DISCLAIMER: All of this information has come from Wikipedia and an interview with Lady Gaga that I found on YouTube. My knowledge on this article is narrow. But it is one I wanted to share, because I think it speaks volumes.
Her name is Marina Abramović.
She’s 66 years old. She’s from Serbia and based in NY. And she’s a performance artist.
For the of you who don’t know what performance art is, it’s essentially any form of art that is done in the presence of a live audience – that’s a broad definition, but performance art has taken on a broad role, so it fits.
The particular story that I want to relay through this post is this.
“Rhythm 0, 1974”
The idea, loosely explained, was to test the limits binding the performer and the audience to their furthest degree. She did this by assigning herself a horrifically passive role, where she would stand, for six hours, in an open space, behind a table with carefully chosen objects laid upon it, and a sign explaining what she was doing, and that she would take full responsibility for what was to happen to her.
On the table, the objects she used consisted of things that could be used for pleasure, and objects that could be used for pain, as far as death:
A rose. A feather. Grapes. Honey. A condom. A whip. A scalpel. A gun. And a single bullet.
Apparently, as she explains in the interview, beginning the performance, her audience was quite playful. They were hesitant and reserved and did not think to push the boundaries.
Later, they became more aggressive. She explains it as “6 hours of real horror.” Where people tore at her clothes. Pierced her skin with a rose’s stem. Cut her with a knife and drank her blood. They carried her around, half naked, laid her down on the table and stabbed the knife in between her legs, driving it into and through the table’s surface.
It got to the stage where somebody put the bullet into the gun, and held it at her head with a finger on the trigger. Another member of the audience brushed this person aside, and diffused the situation. Another person tried to have sex with her, until (assumedly “he”) he was deterred by someone else. The tension was thick, real.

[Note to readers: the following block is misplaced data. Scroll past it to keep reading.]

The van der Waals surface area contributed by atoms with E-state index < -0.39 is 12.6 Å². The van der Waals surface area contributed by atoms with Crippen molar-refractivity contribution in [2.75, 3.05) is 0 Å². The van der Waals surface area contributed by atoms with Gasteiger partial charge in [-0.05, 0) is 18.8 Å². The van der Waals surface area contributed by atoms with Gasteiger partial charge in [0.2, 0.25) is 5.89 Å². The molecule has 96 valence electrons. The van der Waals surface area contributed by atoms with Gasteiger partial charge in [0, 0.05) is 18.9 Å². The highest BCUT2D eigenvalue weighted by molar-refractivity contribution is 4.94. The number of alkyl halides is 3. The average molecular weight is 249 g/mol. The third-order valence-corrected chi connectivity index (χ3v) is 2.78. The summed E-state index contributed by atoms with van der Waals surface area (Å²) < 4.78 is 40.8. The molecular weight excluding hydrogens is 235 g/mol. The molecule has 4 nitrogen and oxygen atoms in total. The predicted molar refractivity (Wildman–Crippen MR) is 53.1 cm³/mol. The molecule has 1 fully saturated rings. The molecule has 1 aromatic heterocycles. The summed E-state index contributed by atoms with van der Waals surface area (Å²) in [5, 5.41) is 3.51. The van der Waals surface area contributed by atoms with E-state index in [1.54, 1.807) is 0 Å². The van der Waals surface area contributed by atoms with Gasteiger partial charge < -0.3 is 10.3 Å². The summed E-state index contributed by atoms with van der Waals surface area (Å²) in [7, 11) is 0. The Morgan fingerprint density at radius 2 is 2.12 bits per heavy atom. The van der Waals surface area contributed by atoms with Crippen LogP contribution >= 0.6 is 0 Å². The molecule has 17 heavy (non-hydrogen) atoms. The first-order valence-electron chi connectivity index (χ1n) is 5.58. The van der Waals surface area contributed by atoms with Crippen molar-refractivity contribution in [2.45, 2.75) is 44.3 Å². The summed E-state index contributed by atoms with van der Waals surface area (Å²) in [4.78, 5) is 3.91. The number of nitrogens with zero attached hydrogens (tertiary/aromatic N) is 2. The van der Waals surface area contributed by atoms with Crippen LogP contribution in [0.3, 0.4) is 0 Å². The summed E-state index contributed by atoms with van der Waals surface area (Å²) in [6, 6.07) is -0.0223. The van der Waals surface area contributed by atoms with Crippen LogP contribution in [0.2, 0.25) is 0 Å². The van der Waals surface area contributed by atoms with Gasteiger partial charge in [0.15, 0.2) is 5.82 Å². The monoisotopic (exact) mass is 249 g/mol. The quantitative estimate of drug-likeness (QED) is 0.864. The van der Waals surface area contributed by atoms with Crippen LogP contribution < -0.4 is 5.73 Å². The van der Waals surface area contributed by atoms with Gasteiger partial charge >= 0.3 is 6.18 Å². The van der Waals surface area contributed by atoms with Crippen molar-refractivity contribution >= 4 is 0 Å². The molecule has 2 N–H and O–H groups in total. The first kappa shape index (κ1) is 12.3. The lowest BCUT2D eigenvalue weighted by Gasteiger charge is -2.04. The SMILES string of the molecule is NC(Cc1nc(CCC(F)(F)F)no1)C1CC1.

After the six hours had lapsed, after she had been caressed, pricked, cut, scalded, almost raped, and almost shot in the head, the gallery’s supervisor came and said that the act was now over. She walked forward toward the audience, naked, with blood dripping from her skin, tears in her eyes. The result?
Everybody ran away. Not one person was willing to confront her active state.
She explained that that night, when she was staring at herself in the mirror of her hotel room, that she saw a long, single strand of white hair.
I don’t believe in God. And I don’t believe that anyone is a “real” or “authentic” prophet – that is to say, I don’t believe that people are hand picked and sent down from “heaven” to lead us.
However, there is something hauntingly beautiful about this woman, eerie. Her eyes are possessed with only presence. I had tears in my eyes – not when I read the story or listened to a video of her explaining what happened during this process – but rather, and simply, when I watched her do a promotional video for a piece that she did for MoMa.
There is just something about her eyes that speak so clearly without words.
There’s not much more I’ve to say about this. No running commentary. Think of it whatever you will. I simply wanted to do my part by sharing the story. A story that I personally felt to be beyond awe. Beyond words.
Truly transcending beauty.